And the local resident and craft beer fan was happy, because now, other local residents and craft beer fans finally had a place to gather with tasty craft beer and wonderful good cheer amongst each other. And the Garden Home Community became a better place.

Cheers to you!

The end.

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Don Sprague obituary

Donald Marvin Sprague Jr., February 6 1948 to October 12 2018

Don was a beloved husband, father, grandfather, brother, uncle, cousin, neighbor, veteran and friend who touched so many lives in his short 70 years.

With a heavy heart and great sadness, our beloved Don Sprague parted this world on October 12 after a courageous fight with pancreatic cancer. He was diagnosed with terminal stage 4 cancer in July 2018 and though he bravely and willingly faced the difficult and painful journey ahead through chemotherapy, rehab and treatment, his disease quickly spread and landed him in hospice care. He was surrounded by family and loved ones on his last days as he passed peacefully at home. Don always brightened any room with his signature beard, humor and charm. He continued to make jokes and laughs until the very end.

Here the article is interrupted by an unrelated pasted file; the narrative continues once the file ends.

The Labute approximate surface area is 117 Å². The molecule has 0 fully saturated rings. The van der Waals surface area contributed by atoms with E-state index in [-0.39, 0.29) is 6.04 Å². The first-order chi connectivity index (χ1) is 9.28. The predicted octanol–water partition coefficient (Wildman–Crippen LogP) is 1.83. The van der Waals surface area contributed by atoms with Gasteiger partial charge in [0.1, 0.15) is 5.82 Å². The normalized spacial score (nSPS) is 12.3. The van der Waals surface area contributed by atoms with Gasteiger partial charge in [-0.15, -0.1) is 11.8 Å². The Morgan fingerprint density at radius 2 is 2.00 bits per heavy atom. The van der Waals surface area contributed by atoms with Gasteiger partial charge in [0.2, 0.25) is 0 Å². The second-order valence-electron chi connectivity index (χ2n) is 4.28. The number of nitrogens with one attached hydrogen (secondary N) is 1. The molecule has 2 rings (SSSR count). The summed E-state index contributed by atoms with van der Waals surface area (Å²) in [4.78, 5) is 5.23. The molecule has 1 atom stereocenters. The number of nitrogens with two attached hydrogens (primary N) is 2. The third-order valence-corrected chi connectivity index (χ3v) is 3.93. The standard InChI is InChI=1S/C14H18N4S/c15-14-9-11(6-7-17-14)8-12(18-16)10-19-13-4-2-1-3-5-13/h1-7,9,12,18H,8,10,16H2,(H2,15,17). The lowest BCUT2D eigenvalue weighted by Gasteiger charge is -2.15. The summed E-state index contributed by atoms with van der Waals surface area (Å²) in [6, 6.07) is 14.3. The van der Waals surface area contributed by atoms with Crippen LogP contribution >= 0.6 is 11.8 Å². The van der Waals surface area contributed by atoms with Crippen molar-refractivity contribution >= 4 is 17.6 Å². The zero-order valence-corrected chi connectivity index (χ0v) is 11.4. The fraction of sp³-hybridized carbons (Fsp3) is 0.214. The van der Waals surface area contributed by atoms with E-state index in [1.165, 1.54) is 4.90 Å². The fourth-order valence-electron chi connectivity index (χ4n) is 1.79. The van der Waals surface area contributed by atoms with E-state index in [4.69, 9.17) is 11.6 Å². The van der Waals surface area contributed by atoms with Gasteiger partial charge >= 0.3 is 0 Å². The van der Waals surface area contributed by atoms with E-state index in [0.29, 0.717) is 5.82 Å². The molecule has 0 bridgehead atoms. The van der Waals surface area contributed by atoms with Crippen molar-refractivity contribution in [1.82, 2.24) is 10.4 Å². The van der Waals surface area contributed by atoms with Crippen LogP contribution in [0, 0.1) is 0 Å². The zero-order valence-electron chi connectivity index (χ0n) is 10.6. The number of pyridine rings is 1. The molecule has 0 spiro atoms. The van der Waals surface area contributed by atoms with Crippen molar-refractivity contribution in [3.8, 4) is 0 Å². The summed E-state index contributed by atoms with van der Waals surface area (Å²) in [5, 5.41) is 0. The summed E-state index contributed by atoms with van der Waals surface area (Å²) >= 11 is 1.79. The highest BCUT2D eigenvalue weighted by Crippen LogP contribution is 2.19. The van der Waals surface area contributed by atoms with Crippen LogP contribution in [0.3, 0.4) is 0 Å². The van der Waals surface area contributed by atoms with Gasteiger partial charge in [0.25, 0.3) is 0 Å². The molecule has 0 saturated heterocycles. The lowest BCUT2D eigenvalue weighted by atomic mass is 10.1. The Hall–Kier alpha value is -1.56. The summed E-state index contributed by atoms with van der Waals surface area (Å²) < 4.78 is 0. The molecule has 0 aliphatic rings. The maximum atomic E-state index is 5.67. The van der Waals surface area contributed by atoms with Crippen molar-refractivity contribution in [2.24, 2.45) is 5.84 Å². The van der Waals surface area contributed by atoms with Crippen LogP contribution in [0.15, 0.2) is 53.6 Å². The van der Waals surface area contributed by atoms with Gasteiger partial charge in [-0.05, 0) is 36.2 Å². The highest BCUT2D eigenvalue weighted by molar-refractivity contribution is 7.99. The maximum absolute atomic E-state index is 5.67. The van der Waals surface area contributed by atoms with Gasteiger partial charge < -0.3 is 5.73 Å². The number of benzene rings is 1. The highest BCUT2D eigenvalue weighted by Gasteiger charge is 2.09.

Donald Marvin Sprague Jr. was born to Donald & Rose Sprague in Portland, Oregon on February 6th, 1948. He had 4 siblings Gary, Joanne, Mike and Jerry.He proudly served for the United States Naval Construction Battalions, better known as the Seabees at the young age of 18.

He married his best friend and love of his life, Trish at the age of 22. They spent 48+ wonderful year married, raising 3 children and rescuing several animals. Don touched countless lives with his kindness, charm, humor, smile, laughter and love. Many families will forever remember Don especially during the holiday season as “Santa” who selflessly paid a special visit to countless children in hospitals, community centers, childcare facilities and homes to brighten up their days. His vibrant, loving and kind soul truly embodied the real meaning of Christmas. When Don was first diagnosed with terminal cancer the first thing he said was, “what about all the kids at Christmas?” Even with his own life struggles, he was selflessly thinking about kids he’s visited over the 20+ years of being Santa.

Don lived a fulfilled & blessed life. He always loved working with his hand and had several careers including being a mechanic, an engineer for PGE, a technician for Intel and Radysis, working at the Red Cross to ensure much needed blood donation supplies were ready and above all else, his most loved work was his selfless devotion to spreading Christmas cheer to thousands of kids and families over the years as Santa. He is survived by his wife, Trish; his children: Tod, Jonathan and Shannon; 8 Grandchildren; and many more sisters, brothers, nieces and nephews.